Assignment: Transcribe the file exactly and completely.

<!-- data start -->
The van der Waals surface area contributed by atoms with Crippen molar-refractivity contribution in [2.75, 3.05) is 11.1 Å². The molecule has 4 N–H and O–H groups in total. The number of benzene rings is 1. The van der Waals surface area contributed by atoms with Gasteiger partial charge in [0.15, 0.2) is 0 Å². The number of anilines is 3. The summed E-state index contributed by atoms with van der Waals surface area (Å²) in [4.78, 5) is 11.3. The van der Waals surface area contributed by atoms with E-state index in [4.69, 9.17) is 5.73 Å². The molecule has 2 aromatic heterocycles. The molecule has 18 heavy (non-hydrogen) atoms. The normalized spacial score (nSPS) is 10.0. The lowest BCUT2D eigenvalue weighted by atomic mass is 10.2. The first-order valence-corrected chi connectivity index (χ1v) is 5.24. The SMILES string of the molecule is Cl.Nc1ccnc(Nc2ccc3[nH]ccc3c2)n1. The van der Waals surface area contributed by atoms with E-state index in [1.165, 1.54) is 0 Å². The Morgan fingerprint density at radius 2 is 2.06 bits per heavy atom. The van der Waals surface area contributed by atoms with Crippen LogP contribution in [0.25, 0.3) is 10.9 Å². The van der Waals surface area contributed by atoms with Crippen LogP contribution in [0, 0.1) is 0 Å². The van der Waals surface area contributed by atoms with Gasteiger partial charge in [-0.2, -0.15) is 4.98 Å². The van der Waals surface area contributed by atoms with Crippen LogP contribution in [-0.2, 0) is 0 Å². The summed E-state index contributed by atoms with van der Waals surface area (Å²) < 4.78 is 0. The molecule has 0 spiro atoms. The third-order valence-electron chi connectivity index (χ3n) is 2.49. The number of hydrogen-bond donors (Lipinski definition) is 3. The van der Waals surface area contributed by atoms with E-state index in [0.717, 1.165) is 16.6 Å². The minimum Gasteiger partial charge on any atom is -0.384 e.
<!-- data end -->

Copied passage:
The van der Waals surface area contributed by atoms with Crippen molar-refractivity contribution in [2.75, 3.05) is 11.1 Å². The molecule has 4 N–H and O–H groups in total. The number of benzene rings is 1. The van der Waals surface area contributed by atoms with Gasteiger partial charge in [0.15, 0.2) is 0 Å². The number of anilines is 3. The summed E-state index contributed by atoms with van der Waals surface area (Å²) in [4.78, 5) is 11.3. The van der Waals surface area contributed by atoms with E-state index in [4.69, 9.17) is 5.73 Å². The molecule has 2 aromatic heterocycles. The molecule has 18 heavy (non-hydrogen) atoms. The normalized spacial score (nSPS) is 10.0. The lowest BCUT2D eigenvalue weighted by atomic mass is 10.2. The first-order valence-corrected chi connectivity index (χ1v) is 5.24. The SMILES string of the molecule is Cl.Nc1ccnc(Nc2ccc3[nH]ccc3c2)n1. The van der Waals surface area contributed by atoms with E-state index in [1.165, 1.54) is 0 Å². The Morgan fingerprint density at radius 2 is 2.06 bits per heavy atom. The van der Waals surface area contributed by atoms with Crippen LogP contribution in [0.25, 0.3) is 10.9 Å². The van der Waals surface area contributed by atoms with Crippen LogP contribution in [0, 0.1) is 0 Å². The van der Waals surface area contributed by atoms with Gasteiger partial charge in [-0.2, -0.15) is 4.98 Å². The van der Waals surface area contributed by atoms with Crippen LogP contribution in [-0.2, 0) is 0 Å². The summed E-state index contributed by atoms with van der Waals surface area (Å²) < 4.78 is 0. The molecule has 0 spiro atoms. The third-order valence-electron chi connectivity index (χ3n) is 2.49. The number of hydrogen-bond donors (Lipinski definition) is 3. The van der Waals surface area contributed by atoms with E-state index in [0.717, 1.165) is 16.6 Å². The minimum Gasteiger partial charge on any atom is -0.384 e.